rtunity was not long delayed. The Americans fell back to Buena Vista, within 11 miles of Saltillo, and encamped in a narrow defile, and there a severe battle was fought, Feb. 23, resulting in victory for the Americans. Gen. Stephen W. Kearny (q. v.) was placed in command of the Army of the West, with instructions to conquer New Mexico and California. He left Fort Leavenworth in June, 1846, and, after a journey of 900 miles over the great plains and among mountain ranges, he arrived at Santa Fe, Aug. 18, having met with no resistance. Appointing Charles Brent governor, he marched towards California, and was soon met by an express from Commodore Robert F. Stockton (q. v.), and Lieut.-Col. John C. Fremont (q. v.), informing him that the conquest of California had been achieved. Fremont and a party of explorers, sixty in number, joined by American settlers in the vicinity of San Francisco, had captured a Mexican force at Sonoma pass, June 15, 1846, with the garrison, nine cannon, a
Harper's Encyclopedia of United States History (ed. Benson Lossing), New Mexico, (search)
r south as El Paso del Norte. The Spaniards regained possession of the country in 1698, and the province remained a part of Mexico until 1846, when its capital (Santa Fe) was captured by United States troops under Gen. Stephen W. Kearny (q. v.), who soon conquered the whole territory. In 1848 New Mexico A view of Santa Fe. wSanta Fe. was ceded to the United States by treaty; and by act of Congress, Sept. 9, 1850, a territorial government was organized there. The region south of the Gila was obtained by purchase in 1853, and was annexed to New Mexico by Congress, Aug. 4, 1854. The territory then contained the whole of Arizona and a portion of Colorado and Nevada. Attempts have been made to create New Mexico a State, but without success. Its capital is Santa Fe on the Santa Fe River, about 20 miles above its confluence with the Rio Grande, population in 1890, 153,593, in 1900, 195,310. Secretary Floyd sent Colonel Loring, of North Carolina, and Colonel Crittenden, of Kentucky, into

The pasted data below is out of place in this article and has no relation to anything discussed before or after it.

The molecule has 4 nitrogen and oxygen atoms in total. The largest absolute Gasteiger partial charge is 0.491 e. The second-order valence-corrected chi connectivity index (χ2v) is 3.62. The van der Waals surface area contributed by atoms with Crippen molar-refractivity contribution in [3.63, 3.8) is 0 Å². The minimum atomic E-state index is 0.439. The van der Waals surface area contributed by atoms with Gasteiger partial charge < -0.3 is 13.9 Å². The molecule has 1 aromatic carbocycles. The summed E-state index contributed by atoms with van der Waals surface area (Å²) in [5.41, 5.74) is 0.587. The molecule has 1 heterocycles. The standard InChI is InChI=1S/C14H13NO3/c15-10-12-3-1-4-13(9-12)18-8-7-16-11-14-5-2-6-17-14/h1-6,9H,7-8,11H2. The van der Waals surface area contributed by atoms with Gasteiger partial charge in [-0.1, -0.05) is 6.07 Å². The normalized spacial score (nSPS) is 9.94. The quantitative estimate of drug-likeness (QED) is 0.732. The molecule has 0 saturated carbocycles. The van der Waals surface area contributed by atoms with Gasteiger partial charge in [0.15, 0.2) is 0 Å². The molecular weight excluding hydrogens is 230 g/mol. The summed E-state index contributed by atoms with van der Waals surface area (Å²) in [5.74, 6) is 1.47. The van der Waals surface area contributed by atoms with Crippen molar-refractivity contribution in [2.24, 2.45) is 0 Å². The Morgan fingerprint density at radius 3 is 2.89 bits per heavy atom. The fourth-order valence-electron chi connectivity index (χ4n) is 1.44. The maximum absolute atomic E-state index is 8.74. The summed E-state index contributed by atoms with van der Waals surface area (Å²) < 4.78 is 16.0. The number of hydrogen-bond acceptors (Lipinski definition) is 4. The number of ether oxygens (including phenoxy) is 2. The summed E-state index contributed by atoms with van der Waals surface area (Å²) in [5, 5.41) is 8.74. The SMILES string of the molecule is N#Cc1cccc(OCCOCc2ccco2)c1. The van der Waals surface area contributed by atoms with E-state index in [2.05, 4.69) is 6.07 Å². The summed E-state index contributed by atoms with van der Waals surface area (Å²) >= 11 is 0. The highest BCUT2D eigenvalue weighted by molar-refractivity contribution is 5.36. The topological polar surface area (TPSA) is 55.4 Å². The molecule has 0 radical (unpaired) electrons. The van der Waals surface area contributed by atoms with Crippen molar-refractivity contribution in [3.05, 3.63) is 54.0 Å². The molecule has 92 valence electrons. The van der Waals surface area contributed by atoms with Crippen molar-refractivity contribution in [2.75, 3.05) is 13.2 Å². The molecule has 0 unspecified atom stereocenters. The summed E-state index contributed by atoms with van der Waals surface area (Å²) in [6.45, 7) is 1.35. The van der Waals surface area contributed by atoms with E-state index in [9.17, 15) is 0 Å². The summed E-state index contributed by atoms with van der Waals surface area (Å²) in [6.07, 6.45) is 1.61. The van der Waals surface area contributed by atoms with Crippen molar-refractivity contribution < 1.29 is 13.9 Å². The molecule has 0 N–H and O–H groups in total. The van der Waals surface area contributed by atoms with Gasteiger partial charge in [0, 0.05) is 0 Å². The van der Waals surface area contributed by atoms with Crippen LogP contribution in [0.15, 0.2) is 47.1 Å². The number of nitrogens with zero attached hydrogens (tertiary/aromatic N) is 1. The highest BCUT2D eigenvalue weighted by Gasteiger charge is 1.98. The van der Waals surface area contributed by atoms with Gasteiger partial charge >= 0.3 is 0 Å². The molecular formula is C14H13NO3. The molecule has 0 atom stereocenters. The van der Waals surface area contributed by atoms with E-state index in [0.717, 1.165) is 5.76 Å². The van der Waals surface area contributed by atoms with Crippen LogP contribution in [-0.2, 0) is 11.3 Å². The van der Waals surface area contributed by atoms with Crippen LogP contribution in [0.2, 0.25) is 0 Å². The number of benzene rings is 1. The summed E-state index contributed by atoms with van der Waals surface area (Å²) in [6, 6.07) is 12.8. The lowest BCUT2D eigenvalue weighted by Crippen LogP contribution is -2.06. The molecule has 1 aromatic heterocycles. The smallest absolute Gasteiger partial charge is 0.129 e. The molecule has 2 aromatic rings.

Harper's Encyclopedia of United States History (ed. Benson Lossing), Newberry, John strong 1822-1892 (search)
was appointed secretary of the Western Department of the United States Sanitary commission (q. v.). His district included the whole valley of the Mississippi. He served in this capacity until July, 1866, and during this period disbursed more than $800,000 in cash; placed supplies in the various hospitals to the value of over $5,000,000; and ministered to the necessities and comfort of more than 1,000,000 soldiers. In 1866-92 he was Professor of Geology and Paleontology in Columbia University, in which he established a museum of over 100,000 specimens, most of which he collected himself. His publications include Reports of explorations and surveys to ascertain the most practical and economical route for a Railroad from the Mississippi River to the Pacific Ocean, made in 1853-56; Report upon the Colorado River of the West explored in 1857-58; Report of the exploring expedition from Santa Fe to the Junction of the Grand and Green rivers, etc. He died in New Haven, Conn., Dec. 7, 1892.
Harper's Encyclopedia of United States History (ed. Benson Lossing), Pike, Zebulon Montgomery 1779- (search)